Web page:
Share Price Betting

Traditional share dealing is one of the most popular forms of trading; and spread betting makes the shares market very accessible. In traditional trading, you cannot sell (go short) on the share price and can only buy shares that you can afford; with spread betting, you are able to buy and sell shares and because all bets are leveraged – you are able to bet on share prices with much larger exposure (think Apple Inc).

Learn more about the differences between spread betting and trading »

Spread sizes on shares are often calculated as a percentage of the share price and the most competitive companies will offer just a 0.1% spread on major stocks.

What is a daily funded and quarterly shares bet?

When betting on a share price, you will be given the choice of two options: a daily funded bet and a quarterly bet.

Daily funded spread bet (DFB)

A daily funded spread bet has a charge that is incurred for each day that the position is opened. This charge will often be around 0.1% of the total value of the bet. As spread betting is leveraged, there is also a charge on the money that is being borrowed to fund the bet – this varies but will be around the LIBOR (base rate) + 2.5% per annum.

DFB Example

It’s February 21st 2013 and the price of the GlaxoSmithKline rolling daily is 1455.4/1458.3 – some news about a recently approved patent emerges and you decide that the share price will increase. You buy the stock at 1458.3 at £25 per point.

Later that day, the stock increases to 1461.3/1464.2 and you quickly close your position – selling at 1461.23.

Opened: 1458.3 / Closed: 1461.3 / Difference: 3 / Profit: £75

Quarterly spread bet

Depending on how far in advanced you place your bet, a quarterly bet will have a higher spread than a DFB, often ranging from 0.35% to 1%. Quarterly bets can be placed as ‘near’, ‘far’ and ‘very far’ i.e. the closest quarter to the farthest quarter.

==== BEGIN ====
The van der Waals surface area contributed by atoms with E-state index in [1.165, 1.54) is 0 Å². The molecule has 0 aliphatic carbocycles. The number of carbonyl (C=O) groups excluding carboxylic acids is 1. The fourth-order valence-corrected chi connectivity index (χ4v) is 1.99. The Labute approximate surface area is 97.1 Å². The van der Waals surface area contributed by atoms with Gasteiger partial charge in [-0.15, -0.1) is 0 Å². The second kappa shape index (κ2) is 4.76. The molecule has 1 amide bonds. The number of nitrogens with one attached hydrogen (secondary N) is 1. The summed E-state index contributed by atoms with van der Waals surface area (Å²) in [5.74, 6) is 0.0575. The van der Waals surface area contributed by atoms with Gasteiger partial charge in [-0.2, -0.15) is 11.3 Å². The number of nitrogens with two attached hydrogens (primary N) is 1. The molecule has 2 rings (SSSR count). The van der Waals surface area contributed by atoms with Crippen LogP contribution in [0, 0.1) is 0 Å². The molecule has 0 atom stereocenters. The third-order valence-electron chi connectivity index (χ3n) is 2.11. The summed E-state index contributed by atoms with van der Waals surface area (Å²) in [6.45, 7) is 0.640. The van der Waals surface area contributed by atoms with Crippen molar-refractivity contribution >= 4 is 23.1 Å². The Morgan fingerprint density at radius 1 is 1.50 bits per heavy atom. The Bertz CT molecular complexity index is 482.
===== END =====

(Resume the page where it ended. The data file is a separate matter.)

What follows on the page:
Quarter bets will not incur the daily funding charge of a DFB but will be subject to the interest rate on leveraged funds and will roll over in the next quarter. i.e. when the quarter finishes, the bet is closed and opened again which can prove to be quite expensive.

Quarterly Example

On November 18th 2012 a stream of damaging strikes in the mining sector lead you to believe that the share price of Lonmin PLC will fall over the medium-term.

The stock is trading at 576.9/579.6 and you decide to sell at £20 per point. It’s now one month later and you prediction hasn’t worked out – the mining sector is booming with Lonmin leading the way at a share price of 584.9/587.6. You decide not to wait for the quarter to rollover and buy back you shares at a loss.

Opened: 576.9 / Closed: 584.9 / Difference: 8 / Profit: -£160

In each example your share holding is the equivalent of 2500 shares and 2000 shares respectively. This is because a one pence movement in share price would equal your bet of £25 (with the DFB) and £20 (with the quarterly bet).